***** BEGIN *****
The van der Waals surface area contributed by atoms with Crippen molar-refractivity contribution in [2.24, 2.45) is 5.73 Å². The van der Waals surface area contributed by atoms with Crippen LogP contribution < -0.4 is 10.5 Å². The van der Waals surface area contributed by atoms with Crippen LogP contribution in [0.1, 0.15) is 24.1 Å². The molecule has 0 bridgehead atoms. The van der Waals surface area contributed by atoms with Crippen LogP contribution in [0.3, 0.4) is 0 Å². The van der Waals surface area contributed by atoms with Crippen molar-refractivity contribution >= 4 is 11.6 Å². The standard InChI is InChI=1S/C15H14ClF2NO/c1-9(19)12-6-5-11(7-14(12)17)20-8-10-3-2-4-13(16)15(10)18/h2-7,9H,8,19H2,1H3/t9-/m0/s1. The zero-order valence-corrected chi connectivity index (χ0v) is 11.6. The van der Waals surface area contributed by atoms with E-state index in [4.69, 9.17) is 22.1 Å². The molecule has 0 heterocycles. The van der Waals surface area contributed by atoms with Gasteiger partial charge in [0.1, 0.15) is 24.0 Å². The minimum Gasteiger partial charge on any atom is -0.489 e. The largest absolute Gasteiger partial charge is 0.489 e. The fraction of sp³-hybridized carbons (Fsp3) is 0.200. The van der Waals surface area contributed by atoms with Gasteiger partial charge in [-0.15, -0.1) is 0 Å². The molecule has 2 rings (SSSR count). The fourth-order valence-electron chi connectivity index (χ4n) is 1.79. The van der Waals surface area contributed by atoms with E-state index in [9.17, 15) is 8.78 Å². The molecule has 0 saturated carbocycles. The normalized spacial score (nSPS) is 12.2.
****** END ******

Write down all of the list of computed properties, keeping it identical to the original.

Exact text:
The van der Waals surface area contributed by atoms with Crippen molar-refractivity contribution in [2.24, 2.45) is 5.73 Å². The van der Waals surface area contributed by atoms with Crippen LogP contribution < -0.4 is 10.5 Å². The van der Waals surface area contributed by atoms with Crippen LogP contribution in [0.1, 0.15) is 24.1 Å². The molecule has 0 bridgehead atoms. The van der Waals surface area contributed by atoms with Crippen LogP contribution in [0.3, 0.4) is 0 Å². The van der Waals surface area contributed by atoms with Crippen molar-refractivity contribution >= 4 is 11.6 Å². The standard InChI is InChI=1S/C15H14ClF2NO/c1-9(19)12-6-5-11(7-14(12)17)20-8-10-3-2-4-13(16)15(10)18/h2-7,9H,8,19H2,1H3/t9-/m0/s1. The zero-order valence-corrected chi connectivity index (χ0v) is 11.6. The van der Waals surface area contributed by atoms with E-state index in [4.69, 9.17) is 22.1 Å². The molecule has 0 heterocycles. The van der Waals surface area contributed by atoms with Gasteiger partial charge in [0.1, 0.15) is 24.0 Å². The minimum Gasteiger partial charge on any atom is -0.489 e. The largest absolute Gasteiger partial charge is 0.489 e. The fraction of sp³-hybridized carbons (Fsp3) is 0.200. The van der Waals surface area contributed by atoms with Gasteiger partial charge in [-0.15, -0.1) is 0 Å². The molecule has 2 rings (SSSR count). The fourth-order valence-electron chi connectivity index (χ4n) is 1.79. The van der Waals surface area contributed by atoms with E-state index in [9.17, 15) is 8.78 Å². The molecule has 0 saturated carbocycles. The normalized spacial score (nSPS) is 12.2.